Customers Slam Oracle Takeover Bid

By Lisa Vaas  |  Posted 2003-06-06

Customers Slam Oracle Takeover Bid

Oracle Corp.s hostile takeover bid for PeopleSoft Inc., announced this morning, is already meeting resistance from customers of both companies.

The proposed takeover, coupled with PeopleSofts planned acquisition of J.D. Edwards & Co., announced earlier in the week, would create a $5.5 billion ERP (enterprise resource planning) business and take 27 percent of ERP market share, second only to SAP AG, which has $7.4 billion in ERP revenues and 36 percent market share, according to numbers released this week by AMR Research Inc.

While that may please some shareholders, customers feel theyre being left out in the cold.

"We would not want to see Oracle acquire PeopleSoft," said Al Jones, IT business systems manager at Environmental Systems Products (ESP) Holdings Inc. in East Granby, Conn. "There needs to be competition to drive real innovations and new product directions. Having a couple of big players consolidating the market would not be good."

Kelly Cox, an Oracle database administrator who owns a small consultancy in Alexandria, Va., had a similar view. "If Oracle bought [PeopleSoft and, by default, J.D. Edwards] and intends to merge the tools, Id think that would be a disservice. It reduces competition in that market. I think competition is healthy, and a lot of people feel that way."

Cox did say such an acquisition could be a boon for application integration, but thats about the only benefit she sees.

Ironically, Environmental Systems Products chose PeopleSoft over Oracle and J.D. Edwards last December for a systemwide ERP migration from a legacy platform and CRM (customer relationship management) deployment.

"We thought the culture of [PeopleSoft] was a way better fit with ours," said Jones. "They had a track record of listening to and working with customers to make sure the customers needs were met. We didnt get that sense from Oracle. It was one of the telling things."

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Jones said PeopleSofts planned acquisition of J.D. Edwards makes sense to him since PeopleSoft would get J.D. Edwards manufacturing software expertise and J.D. Edwards could take advantage of what he said is PeopleSofts superior technology infrastructure. He sees little benefit from Oracle buying PeopleSoft.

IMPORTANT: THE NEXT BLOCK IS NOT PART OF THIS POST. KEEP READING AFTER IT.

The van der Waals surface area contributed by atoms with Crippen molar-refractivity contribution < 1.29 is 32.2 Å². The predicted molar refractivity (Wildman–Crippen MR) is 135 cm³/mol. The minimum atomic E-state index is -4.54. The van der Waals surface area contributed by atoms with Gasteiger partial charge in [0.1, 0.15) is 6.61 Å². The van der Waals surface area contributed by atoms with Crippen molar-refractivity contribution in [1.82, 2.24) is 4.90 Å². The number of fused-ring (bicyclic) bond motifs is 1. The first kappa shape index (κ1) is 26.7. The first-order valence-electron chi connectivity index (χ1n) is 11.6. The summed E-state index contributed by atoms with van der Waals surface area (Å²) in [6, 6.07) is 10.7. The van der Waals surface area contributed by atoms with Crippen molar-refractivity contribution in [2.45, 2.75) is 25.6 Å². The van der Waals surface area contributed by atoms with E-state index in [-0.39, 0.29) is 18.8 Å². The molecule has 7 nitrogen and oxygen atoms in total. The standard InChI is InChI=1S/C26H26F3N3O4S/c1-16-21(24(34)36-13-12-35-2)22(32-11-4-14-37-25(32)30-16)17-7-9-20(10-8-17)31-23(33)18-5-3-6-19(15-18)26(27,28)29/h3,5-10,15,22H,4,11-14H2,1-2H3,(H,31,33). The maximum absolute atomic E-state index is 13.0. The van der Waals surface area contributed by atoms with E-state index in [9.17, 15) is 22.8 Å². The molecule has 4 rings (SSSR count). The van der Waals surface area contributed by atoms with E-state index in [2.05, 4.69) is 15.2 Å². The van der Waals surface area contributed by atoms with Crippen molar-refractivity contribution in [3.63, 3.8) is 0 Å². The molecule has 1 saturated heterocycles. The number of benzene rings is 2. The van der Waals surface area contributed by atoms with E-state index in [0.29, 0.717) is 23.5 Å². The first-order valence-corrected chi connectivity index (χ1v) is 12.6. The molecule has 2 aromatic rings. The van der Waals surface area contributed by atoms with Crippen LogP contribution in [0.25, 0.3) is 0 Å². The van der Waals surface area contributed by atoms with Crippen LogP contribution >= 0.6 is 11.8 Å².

"Im by no means a market expert, but my guess is its gamesmanship," said Jones. "At least I certainly hope so. I dont want to see Oracle acquire PeopleSoft. I wouldnt want to see the Oracle structure imposed on PeopleSoft."

And if the acquisition does go through?

"It would make us re-evaluate our long-term arrangements," said Jones.

Nigel Montgomery, European research director at AMR Research, said many PeopleSoft customers would have to re-evaluate their ERP investments if the deal went through. "The only people happy here are SAP," said Montgomery, in London. "All of PeopleSofts customer base would be going back on the market."

Montgomery said he didnt expect Oracle Chairman and CEO Larry Ellison would sit idly by while the combined PeopleSoft-J.D. Edwards leapfrogged Oracle in market share. He doubts Oracle can pull it off though, noting that the Redwood Shores, Calif.-based company would likely have to offer between $23 and $25 a share to make the deal palatable to PeopleSoft shareholders, rather than the opening bid of $16 per share. Oracles current bid would eat up $5.1 billion of Oracles $5.5 billion cash horde, Montgomery noted.

He said instead the move was likely made to force PeopleSoft to empty its own cash reserves since PeopleSoft may have to close the J.D. Edwards deal sooner to stave off Oracles takeover. A cash acquisition would close faster than a stock acquisition, which PeopleSoft originally proposed, Montgomery explained.

"Then PeopleSoft for the rest of the year wouldnt have enough cash to do anything," Montgomery said. "On the face of it, its a sensible move by Oracle. But the ones who lose out are the PeopleSoft customers. At the end of the day its a horrible deal for them."´

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